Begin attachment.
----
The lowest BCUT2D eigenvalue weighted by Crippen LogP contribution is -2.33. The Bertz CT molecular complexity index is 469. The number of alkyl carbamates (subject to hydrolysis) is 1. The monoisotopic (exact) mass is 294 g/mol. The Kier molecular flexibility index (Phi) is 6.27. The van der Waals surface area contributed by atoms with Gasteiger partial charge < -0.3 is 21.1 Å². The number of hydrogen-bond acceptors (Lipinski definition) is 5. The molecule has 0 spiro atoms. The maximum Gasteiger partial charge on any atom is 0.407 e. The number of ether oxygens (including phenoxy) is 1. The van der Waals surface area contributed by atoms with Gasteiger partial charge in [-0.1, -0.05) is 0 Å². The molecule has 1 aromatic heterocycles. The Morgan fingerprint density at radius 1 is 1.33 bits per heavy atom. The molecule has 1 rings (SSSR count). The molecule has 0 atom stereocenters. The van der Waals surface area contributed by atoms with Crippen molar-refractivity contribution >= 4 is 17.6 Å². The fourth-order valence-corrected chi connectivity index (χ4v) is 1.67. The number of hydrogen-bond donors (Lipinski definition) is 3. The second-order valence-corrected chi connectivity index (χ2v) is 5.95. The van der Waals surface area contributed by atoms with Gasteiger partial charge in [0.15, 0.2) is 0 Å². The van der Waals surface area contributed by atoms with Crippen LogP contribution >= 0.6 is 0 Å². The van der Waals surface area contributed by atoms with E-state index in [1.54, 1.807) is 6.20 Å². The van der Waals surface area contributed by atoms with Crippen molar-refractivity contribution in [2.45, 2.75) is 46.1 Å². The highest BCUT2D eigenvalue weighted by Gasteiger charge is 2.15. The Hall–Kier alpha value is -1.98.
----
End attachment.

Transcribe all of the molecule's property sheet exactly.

The lowest BCUT2D eigenvalue weighted by Crippen LogP contribution is -2.33. The Bertz CT molecular complexity index is 469. The number of alkyl carbamates (subject to hydrolysis) is 1. The monoisotopic (exact) mass is 294 g/mol. The Kier molecular flexibility index (Phi) is 6.27. The van der Waals surface area contributed by atoms with Gasteiger partial charge < -0.3 is 21.1 Å². The number of hydrogen-bond acceptors (Lipinski definition) is 5. The molecule has 0 spiro atoms. The maximum Gasteiger partial charge on any atom is 0.407 e. The number of ether oxygens (including phenoxy) is 1. The van der Waals surface area contributed by atoms with Gasteiger partial charge in [-0.1, -0.05) is 0 Å². The molecule has 1 aromatic heterocycles. The Morgan fingerprint density at radius 1 is 1.33 bits per heavy atom. The molecule has 1 rings (SSSR count). The molecule has 0 atom stereocenters. The van der Waals surface area contributed by atoms with Crippen molar-refractivity contribution >= 4 is 17.6 Å². The fourth-order valence-corrected chi connectivity index (χ4v) is 1.67. The number of hydrogen-bond donors (Lipinski definition) is 3. The second-order valence-corrected chi connectivity index (χ2v) is 5.95. The van der Waals surface area contributed by atoms with Gasteiger partial charge in [0.15, 0.2) is 0 Å². The van der Waals surface area contributed by atoms with Crippen LogP contribution >= 0.6 is 0 Å². The van der Waals surface area contributed by atoms with E-state index in [1.54, 1.807) is 6.20 Å². The van der Waals surface area contributed by atoms with Crippen molar-refractivity contribution in [2.45, 2.75) is 46.1 Å². The highest BCUT2D eigenvalue weighted by Gasteiger charge is 2.15. The Hall–Kier alpha value is -1.98.